A State of Teal kicks off month of GYN awareness events

A State of Teal kicks off month of GYN awareness events

BIRMINGHAM, AL (WBRC) - You may be seeing a lot more of the color teal during the month of September. Teal is the color of gynecologic (GYN) cancer awareness and a Birmingham organization is leading the effort to raise awareness about these diseases statewide.

GYN cancers include ovarian, cervical, uterine, vaginal and vulvar cancers. Cervical cancer is the only form of GYN cancer that has an early detection test. Alabama is in the top five in the United States for cervical and ovarian cancer deaths, which is why research in these fields is critical to saving lives.

"The Laura Crandall Brown Foundation is proud to sponsor A State of Teal this year which focuses on one important area of our mission of spreading awareness," said Jim Crandall, founder of the Laura Crandall Brown Foundation.

The nonprofit, founded in 2009, has a mission to provide funding in support of research in the early detection and treatment of ovarian cancer. It is named after Jim's daughter, Laura Crandall Brown, who died of ovarian cancer at the age of 25.

The State of Teal includes many businesses and landmarks lighting up in teal, including Birmingham City Hall and the state capital building in Montgomery. This year, the historic downtown Birmingham train underpasses will also be lit up in teal starting September 6. Last year over 110 landmarks and 40 municipalies participated in the campaign. For a complete list of the participants, visit the website www.astateofteal.org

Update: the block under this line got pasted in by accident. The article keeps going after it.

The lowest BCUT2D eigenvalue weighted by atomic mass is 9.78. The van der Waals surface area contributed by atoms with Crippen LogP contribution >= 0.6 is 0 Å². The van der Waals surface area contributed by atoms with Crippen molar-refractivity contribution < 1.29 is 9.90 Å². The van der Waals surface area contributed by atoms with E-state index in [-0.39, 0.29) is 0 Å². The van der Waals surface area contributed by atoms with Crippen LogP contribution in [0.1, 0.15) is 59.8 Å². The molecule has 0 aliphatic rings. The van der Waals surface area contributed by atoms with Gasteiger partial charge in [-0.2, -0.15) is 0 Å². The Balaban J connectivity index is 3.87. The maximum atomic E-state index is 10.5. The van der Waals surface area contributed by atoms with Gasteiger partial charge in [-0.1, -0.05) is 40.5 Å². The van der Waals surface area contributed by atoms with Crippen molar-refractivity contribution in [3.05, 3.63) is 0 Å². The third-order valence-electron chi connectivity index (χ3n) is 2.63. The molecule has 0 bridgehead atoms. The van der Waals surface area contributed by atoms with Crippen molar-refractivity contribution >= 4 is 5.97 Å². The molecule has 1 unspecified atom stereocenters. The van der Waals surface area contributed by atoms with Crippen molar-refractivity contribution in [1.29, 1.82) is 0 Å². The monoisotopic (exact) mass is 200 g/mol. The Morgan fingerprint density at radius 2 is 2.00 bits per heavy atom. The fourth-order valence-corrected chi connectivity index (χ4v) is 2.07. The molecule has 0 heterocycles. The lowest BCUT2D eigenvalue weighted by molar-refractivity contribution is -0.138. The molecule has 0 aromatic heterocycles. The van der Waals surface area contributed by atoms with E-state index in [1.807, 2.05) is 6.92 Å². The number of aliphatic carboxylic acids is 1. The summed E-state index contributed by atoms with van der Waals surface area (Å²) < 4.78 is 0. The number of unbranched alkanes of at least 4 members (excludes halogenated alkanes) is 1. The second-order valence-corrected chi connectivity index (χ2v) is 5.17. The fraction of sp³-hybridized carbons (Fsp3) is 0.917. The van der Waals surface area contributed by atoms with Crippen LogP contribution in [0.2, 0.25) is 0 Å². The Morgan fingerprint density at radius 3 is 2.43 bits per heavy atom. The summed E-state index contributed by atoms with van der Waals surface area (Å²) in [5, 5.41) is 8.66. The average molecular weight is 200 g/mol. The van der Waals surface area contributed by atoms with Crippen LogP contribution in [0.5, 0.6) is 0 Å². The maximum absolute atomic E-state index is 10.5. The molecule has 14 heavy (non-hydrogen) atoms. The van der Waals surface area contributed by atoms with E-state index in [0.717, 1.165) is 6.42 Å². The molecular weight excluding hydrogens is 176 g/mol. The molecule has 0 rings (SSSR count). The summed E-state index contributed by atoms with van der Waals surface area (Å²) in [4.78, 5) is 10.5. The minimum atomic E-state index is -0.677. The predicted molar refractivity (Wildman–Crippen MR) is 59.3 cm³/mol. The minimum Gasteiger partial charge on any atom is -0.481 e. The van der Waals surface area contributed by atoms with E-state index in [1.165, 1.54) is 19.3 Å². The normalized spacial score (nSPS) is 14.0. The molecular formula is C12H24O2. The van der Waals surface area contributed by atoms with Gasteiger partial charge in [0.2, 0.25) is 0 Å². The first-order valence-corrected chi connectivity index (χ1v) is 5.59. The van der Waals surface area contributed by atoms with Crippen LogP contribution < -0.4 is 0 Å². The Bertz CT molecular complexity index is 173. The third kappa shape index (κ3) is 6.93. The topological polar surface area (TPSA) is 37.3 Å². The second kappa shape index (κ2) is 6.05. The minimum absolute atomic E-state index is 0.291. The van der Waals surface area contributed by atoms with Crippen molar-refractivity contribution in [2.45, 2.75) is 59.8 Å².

The month kicks off with a SPIRIT night at Newk's Eatery locations in Birmingham, where a portion of the night's proceeds will benefit GYN cancer awareness. Visit any location between 4 p.m. and closing on Thursday, September 1 to show your support. The Laura Crandall Brown Foundation is planning a special Facebook live broadcast from the Hoover/Riverchase location at 7 p.m.

"I encourage everyone to come out and enjoy great food and fellowship with survivors and families who have been touched by these diseases," said Crandall.

The campaign aims to raise awareness about symptoms, which can sometimes be hard to detect. Symptoms can include pelvic pain or pressure, abnormal vaginal bleeding or discharge or changes in bathroom habits. If you experience persistent symptoms for two weeks or longer that are abnormal for your body, talk to your doctor.

"This campaign is truly reaching out across the state to bring to light the importance of awareness of all GYN cancer symptoms during September," said Crandall.

For more information about the Laura Crandall Brown Foundation, visit www.thinkoflaura.org

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